Back in September, I wrote, with some surprise, that after 22 years of operating strictly within three particularly down-and-out counties in Alabama’s economically depressed Black Belt region, Auburn University’s Rural Studio was movin’ on up and expanding its reach … to the swanky, semi-rural suburbs of Atlanta.
Co-founded by the late, great architect and social justice activist Samuel Mockbee, Rural Studio — a heralded undergraduate design/build program that, in the words of MacArthur Foundation, “combines the teaching of architecture with a commitment to public service” — has never swayed from Mockbee’s mission to “simultaneously demystify modern architecture and expose architecture students to extreme poverty in their own backyard.”
With its latest endeavor, part of the ongoing 20K House initiative, Rural Studio doesn't sway, per se, but has switched things up while strengthening the initiative's underlying goal: to provide sturdy, smart, safe, replicable and, most importantly, affordable housing to those with limited resources. While $20,000 is the ideal estimated cost to build each 20K House, land not included, it’s also the maximum amount granted to social security recipients through the USDA's Section 502 rural housing direct loan program. Basically, Rural Studio’s 20K House project is an attempt to do away with — or at least offer a viable alternative to — trailer homes, which depreciate in value and don't stand up to severe weather as well as permanent structures.
That said, cinder blocks and double wides aren’t normally associated with Serenbe, a high-end, down-on-the-farm New Urbanist community in Fulton County, Georgia, where homes typically start in the half-millions. Yet Rural Studio has brought the 20K House project to Serenbe in the form of not one but two 550-square-foot cottages that ended up costing more than $20,000 even though the cost for materials for each unit reportedly rang in at $14,000. (Given that the program — and building costs — have grown since 20K House first kicked off in 2005, the $20,000 benchmark has became largely aspirational).
As I previously noted, the twin one-bedroom cottages, recently completed and unveiled to the public, will serve as live/work studios for artists-in-residence at Serenbe's 40-acre Art Farm. Over the course of this year, the cozy, deck-conjoined cottages will host a total of 20 artists working in a range of disciplines.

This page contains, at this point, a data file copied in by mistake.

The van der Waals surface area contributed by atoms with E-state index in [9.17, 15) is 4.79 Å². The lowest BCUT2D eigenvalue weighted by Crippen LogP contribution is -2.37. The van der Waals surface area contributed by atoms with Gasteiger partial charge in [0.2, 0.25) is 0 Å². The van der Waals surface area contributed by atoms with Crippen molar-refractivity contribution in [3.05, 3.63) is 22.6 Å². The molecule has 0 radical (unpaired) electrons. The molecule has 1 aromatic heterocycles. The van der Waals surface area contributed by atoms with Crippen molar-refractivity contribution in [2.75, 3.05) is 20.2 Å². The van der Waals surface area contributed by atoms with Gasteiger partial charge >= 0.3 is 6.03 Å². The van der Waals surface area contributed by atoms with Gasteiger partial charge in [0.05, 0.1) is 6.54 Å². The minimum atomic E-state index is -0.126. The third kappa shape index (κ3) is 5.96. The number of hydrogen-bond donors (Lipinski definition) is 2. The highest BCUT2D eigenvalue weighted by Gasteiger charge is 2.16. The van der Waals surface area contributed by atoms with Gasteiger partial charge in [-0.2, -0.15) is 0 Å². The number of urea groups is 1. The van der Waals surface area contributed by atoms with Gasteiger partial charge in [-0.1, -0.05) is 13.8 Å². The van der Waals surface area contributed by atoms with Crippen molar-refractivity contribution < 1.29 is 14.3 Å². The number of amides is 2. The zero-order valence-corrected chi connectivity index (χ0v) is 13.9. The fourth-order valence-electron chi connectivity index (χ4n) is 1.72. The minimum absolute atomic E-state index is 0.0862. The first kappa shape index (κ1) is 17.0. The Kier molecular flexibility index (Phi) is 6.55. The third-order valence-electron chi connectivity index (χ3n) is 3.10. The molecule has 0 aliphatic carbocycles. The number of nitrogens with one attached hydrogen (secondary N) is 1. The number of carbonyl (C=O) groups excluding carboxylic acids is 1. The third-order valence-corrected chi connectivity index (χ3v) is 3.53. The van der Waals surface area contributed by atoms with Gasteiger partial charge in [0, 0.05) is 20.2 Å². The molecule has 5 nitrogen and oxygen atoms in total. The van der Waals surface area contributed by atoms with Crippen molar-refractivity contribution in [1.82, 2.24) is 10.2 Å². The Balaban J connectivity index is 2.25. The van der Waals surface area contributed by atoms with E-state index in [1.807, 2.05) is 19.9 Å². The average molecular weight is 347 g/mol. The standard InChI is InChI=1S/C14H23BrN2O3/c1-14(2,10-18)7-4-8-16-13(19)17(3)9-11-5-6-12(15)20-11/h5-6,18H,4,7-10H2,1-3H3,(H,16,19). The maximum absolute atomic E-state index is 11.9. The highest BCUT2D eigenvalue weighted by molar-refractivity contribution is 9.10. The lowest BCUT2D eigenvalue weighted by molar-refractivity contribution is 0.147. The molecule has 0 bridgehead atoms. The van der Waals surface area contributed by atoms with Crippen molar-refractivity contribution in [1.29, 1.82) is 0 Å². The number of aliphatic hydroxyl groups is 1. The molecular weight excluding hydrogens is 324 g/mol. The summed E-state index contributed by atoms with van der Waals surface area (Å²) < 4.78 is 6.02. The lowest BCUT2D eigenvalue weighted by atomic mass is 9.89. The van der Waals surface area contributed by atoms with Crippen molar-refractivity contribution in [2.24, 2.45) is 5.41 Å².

While unlikely, the partnership is mutually beneficial: The nonprofit Serenbe Institute of Art, Culture & the Environment can now expand its AIR (Artist In Residency) Serenbe program and provide additional housing to visiting artists. "We feel residents are enriched by having artists in their midst," restauranteur-turned-Serenbe founder/developer Steve Nygren explains to ArtsATL.
Rural Studio, on the other hand, is provided with valuable lessons in the business of home-building as 20K House gears up to transition from project to product and expand out of rural west-central Alabama and offer affordable housing options to other communities across the country. "We had the ability to take the project through zoning, permitting, construction, code compliance,” explains Nygren to ArtsATL. “We’ll also monitor the homes for such thing as utility costs through a life cycle.”
Essentially, Serenbe served an incubator for Rural Studio and got two nifty new cottages — technically one unit to comply with local zoning codes regarding house size — in the process. Elaborates a news release from Serenbe:
Understanding the process of building a 20K House plan in the real world has provided invaluable data on the permitting process, using a licensed contractor rather than university students, local zoning rules, increased build times, as well as, costs associated with a ‘real-world’ build that, in this case, included Earthcraft certification. Rural Studio will be analyzing the data from the project in order to streamline the building process, bring costs closer to the name of the program and consider other contracting and building models.
As you can see, the finished cottages are refreshingly straightforward structures with playfully mis-matchy interiors that, appropriately, are more funky than fussy. (They could use some paint on those walls, though).
Students enrolled in Auburn University's Rural Studio have designed and built 17 20K House prototypes in Alabama since 2005. The Art Farm project marks the start of a new, bigger direction. (Photo: Jessica Ashley Photography)
To help keep the project on budget, a range of companies donated furnishings and fixtures as did local Serenbe residents, adding to the curated thrift store vibe. Typically, 20K Houses don't — and will not moving forward — come fully furnished.
Atlanta-based designers Steve McKenzie and Kerry Howard oversaw the interior of each home while Simon Shell served as project contractor. As mentioned, Rural Studio itself served as general contractor on each of the 18 previous 20K House iterations, both one- and two-bedrooms, completed for clients living in Hale County, Alabama, and environs.
In addition to my previous story on Rural Studio’s collaboration/field test at Serenbe, do check out Carla Jean Whitley's thorough background piece on the partnership for AL.com as well as ArtsATL's fantastic profile in which Nygren notes: “Small houses can live large and affordable housing can have and should have thoughtful design.”
Amen to that.
Rusty Smith, associate director of Rural Studio, notes in a statement that 'Rural Studio and Serenbe have a shared design philosophy where connections between people, nature and the arts are nourished.' (Photo: Jessica Ashley Photography)